Embracing your distinctiveness

He was only a teenager when the foreign army swarmed over the land. They killed a lot of his friends. The older men he had loved and admired for their courage as soldiers were all slaughtered. Every home had been looted, and every precious memory tarnished as these brutal conquerors, stinking and laughing, had pillaged the land.

Then they grabbed him, dragged him away from his parents, and rounded him up with some other teenage boys. He was weeping, but he was powerless. This was the last time he would ever see his home.

They made him march over 1,000 miles with the other prisoners until they arrived at their destination; a city that was more beautiful than any he had seen, even his beloved home. There were bazaars filled with spices, and gorgeous, wealthy people everywhere.

Soon after arrival, he and the other boys were locked up in a facility and told to wait. Days later, they were dragged one by one into a room and the operation took place. They cut off his testicles without a word, swiftly and decisively, paying no attention to his screams. He was given time to heal up, and as soon as he was walking again, he was brought to the palace.

The boys were lined up, and they were asked their names. He gave his. ‘God-Is-My-Judge’. The man stared at him for a few seconds and said, ‘That’s no good. Your new name is, O-Wife-Of-The-God-Bel-Protect-The-King.’

After weeks and weeks of sadness and despair, something odd was happening. These foreigners were treating him nicely. He was given a comfortable bed and new clothes, along with the other boys. Then they were invited to come and dine in the palace.

As the food was brought out, he looked with longing. He had never seen so much meat. And there was no shortage of wine. His stomach growled, and he felt like he could eat it all, by himself. But he also felt a subtle but definite hesitation in his spirit. He stared at the food and suddenly realised what he had to do.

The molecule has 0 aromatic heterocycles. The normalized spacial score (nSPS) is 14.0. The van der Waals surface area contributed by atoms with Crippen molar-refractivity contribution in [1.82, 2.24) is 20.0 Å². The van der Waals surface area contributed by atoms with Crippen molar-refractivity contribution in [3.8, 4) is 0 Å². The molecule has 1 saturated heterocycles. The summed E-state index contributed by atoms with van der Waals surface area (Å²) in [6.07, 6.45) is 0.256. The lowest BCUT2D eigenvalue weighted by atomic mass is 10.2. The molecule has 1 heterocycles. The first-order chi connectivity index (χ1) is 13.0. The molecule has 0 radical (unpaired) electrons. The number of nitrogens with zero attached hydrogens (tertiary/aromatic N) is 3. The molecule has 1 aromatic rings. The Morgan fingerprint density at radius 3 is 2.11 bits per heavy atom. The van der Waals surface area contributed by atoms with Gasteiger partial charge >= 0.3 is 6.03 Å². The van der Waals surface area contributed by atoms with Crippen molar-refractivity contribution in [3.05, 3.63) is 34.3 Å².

They had ripped him from his family. They had taken him from his home. They had stolen his manhood, and now they’d named him according to their gods. He realised that they were breaking him down so that they could remould him as one of their own. And now this lavish treatment, the comfort, the food, the wine, was their way of turning him into their loyal subject. He understood that the greatest threat to his identity was not pain, it was pleasure.

So he said no. He wouldn’t eat the food. It wasn’t that there was anything wrong with it. His God, the True God, would not mind if he ate it. But he just knew that he had to draw the line somewhere. He had to define himself as belonging to the True God. He had to remember who he was.

And so he ate nothing but vegetables and water. The meats smelled unbelievably good, charred to perfection. But even though he was exercising self-denial, he had that glowing sense of happiness in the deepest part of his heart. He had carved out a sanctuary of worship, a way of saying to the True God, ‘I’m yours. I can’t be bought. I can’t be seduced to love this place more than your Holy City.’

Daniel was learning how to be God’s man while he lived in exile. He would serve for decades in this foreign place, trusted by a succession of emperors as a man of exemplary character and divine wisdom. But he would always remember that he was a servant of the True God. Living in exile could not strip him of his identity as a Hebrew, as a man of God. His small act of defiance in refusing the pleasures of Babylon had forever sealed his destiny as one who belonged to God.